Absent fathers need to act now

Absent fathers need to act now

Absent fathers need to act now

The need for fathers to be present in their kids' lives continues to grow, and one product of a fatherless home says it's a situation that can be turned around.

Single-mother homes are common in America, but it has shown to be devastating to children. Those who grow up without a father are more likely to do poorly in school, commit crimes, and abuse alcohol and drugs, among other things.

Todd, Terris (Heritage) Todd

"Fathers were designed by God to really be the head of the household," says Terris Todd, program manager for Civil Society and the American Dialogue at The Heritage Foundation. "Fathers do three things: Fathers will affirm, they will provide, and they will protect, because that's really what God does for us. But if you remove the father, then you remove the head. So it's kind of like the scripture says: If you smite the shepherd, the sheep will scatter (Zechariah 13:7)."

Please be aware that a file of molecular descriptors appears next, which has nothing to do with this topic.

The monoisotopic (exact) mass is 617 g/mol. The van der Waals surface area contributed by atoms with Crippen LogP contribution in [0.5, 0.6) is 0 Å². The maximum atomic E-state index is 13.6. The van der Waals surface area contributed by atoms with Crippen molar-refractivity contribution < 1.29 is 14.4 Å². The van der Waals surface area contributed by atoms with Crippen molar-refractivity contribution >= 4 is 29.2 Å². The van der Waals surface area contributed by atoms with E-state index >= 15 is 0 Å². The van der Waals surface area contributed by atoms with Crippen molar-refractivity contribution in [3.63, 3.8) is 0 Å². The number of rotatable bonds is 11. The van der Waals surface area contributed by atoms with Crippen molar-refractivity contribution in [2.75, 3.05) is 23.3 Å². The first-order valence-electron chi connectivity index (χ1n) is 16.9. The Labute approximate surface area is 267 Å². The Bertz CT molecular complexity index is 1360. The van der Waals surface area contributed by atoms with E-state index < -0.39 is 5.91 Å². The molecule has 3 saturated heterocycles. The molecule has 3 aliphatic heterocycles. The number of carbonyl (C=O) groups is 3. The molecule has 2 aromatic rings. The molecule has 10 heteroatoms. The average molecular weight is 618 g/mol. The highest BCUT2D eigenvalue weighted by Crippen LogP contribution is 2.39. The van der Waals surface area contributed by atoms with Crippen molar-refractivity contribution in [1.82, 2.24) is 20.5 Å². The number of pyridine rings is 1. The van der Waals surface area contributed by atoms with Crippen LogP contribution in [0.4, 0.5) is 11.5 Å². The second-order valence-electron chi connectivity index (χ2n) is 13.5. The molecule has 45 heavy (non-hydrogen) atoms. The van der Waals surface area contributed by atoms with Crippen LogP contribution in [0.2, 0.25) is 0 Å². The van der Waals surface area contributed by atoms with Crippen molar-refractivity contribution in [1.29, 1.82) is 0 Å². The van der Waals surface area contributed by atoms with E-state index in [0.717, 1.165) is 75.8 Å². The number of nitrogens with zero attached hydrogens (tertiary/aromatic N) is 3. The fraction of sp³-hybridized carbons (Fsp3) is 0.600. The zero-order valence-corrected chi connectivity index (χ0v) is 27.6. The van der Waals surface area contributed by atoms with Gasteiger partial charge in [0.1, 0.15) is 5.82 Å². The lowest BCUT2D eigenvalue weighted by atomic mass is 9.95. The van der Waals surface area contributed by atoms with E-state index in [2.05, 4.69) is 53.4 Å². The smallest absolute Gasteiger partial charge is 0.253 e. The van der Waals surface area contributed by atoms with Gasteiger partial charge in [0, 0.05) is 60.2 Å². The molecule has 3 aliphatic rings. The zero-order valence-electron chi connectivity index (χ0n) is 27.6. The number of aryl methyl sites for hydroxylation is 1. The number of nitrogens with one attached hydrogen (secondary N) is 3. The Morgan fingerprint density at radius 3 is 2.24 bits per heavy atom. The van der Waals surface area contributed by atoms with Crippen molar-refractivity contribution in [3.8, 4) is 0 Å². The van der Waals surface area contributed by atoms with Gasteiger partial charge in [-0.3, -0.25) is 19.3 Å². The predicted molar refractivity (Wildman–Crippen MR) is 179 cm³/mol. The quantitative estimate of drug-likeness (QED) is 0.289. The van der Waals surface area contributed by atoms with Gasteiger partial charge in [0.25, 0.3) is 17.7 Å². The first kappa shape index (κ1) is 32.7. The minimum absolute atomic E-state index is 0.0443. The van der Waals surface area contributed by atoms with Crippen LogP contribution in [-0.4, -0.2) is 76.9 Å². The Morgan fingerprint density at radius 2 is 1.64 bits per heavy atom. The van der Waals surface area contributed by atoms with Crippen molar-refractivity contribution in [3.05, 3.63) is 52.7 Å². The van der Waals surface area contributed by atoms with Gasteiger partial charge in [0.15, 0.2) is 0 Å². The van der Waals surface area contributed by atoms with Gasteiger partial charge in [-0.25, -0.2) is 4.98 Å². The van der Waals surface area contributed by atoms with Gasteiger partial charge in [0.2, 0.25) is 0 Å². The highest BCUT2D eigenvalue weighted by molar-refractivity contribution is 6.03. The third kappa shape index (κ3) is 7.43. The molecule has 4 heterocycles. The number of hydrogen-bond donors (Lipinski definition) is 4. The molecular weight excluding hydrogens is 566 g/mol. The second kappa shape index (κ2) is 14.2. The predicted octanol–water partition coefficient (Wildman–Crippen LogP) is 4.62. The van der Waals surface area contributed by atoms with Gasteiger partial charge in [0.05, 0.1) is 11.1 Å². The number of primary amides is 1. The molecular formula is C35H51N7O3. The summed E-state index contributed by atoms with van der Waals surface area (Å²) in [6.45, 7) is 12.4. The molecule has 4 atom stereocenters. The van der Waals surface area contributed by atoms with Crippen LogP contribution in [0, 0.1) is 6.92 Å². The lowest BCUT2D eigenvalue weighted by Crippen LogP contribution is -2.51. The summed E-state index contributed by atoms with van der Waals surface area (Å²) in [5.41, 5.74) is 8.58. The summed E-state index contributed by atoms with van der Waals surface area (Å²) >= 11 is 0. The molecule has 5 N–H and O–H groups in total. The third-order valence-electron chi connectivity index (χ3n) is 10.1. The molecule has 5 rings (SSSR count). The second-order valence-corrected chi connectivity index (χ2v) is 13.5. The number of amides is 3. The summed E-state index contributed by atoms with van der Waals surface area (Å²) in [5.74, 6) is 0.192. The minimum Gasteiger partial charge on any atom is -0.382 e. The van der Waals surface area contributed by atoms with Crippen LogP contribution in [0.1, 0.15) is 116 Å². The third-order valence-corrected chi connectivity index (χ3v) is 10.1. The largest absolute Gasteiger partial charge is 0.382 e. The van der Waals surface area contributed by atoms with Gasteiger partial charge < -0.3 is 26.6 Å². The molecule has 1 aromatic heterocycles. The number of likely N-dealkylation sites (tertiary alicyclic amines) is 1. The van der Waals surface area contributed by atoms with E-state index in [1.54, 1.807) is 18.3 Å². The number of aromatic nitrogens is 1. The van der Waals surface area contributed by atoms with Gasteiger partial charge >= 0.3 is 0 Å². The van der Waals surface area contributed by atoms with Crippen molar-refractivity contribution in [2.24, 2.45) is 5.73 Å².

In an opinion piece for Fox News, which he wrote from personal experience, he notes the financial and social consequences of welfare checks replacing fathers and warns that black Americans may lose a generation of children to poverty, drug abuse, incarceration, and gun violence unless fathers act now. And with black women representing 36% of the abortions performed in the country, Todd believes having a father in the home would make a life-saving impact.

"I believe those numbers would turn around a great deal, because … that woman, the mother of that child would feel more supported," he submits. "She would feel more faith; she would feel more comforted."

Though the American culture has suffered deep and extensive damage because of fatherlessness, Todd adds that things can still turn around, especially if absent fathers act now, set aside their pride, and "do what's right for the next generation."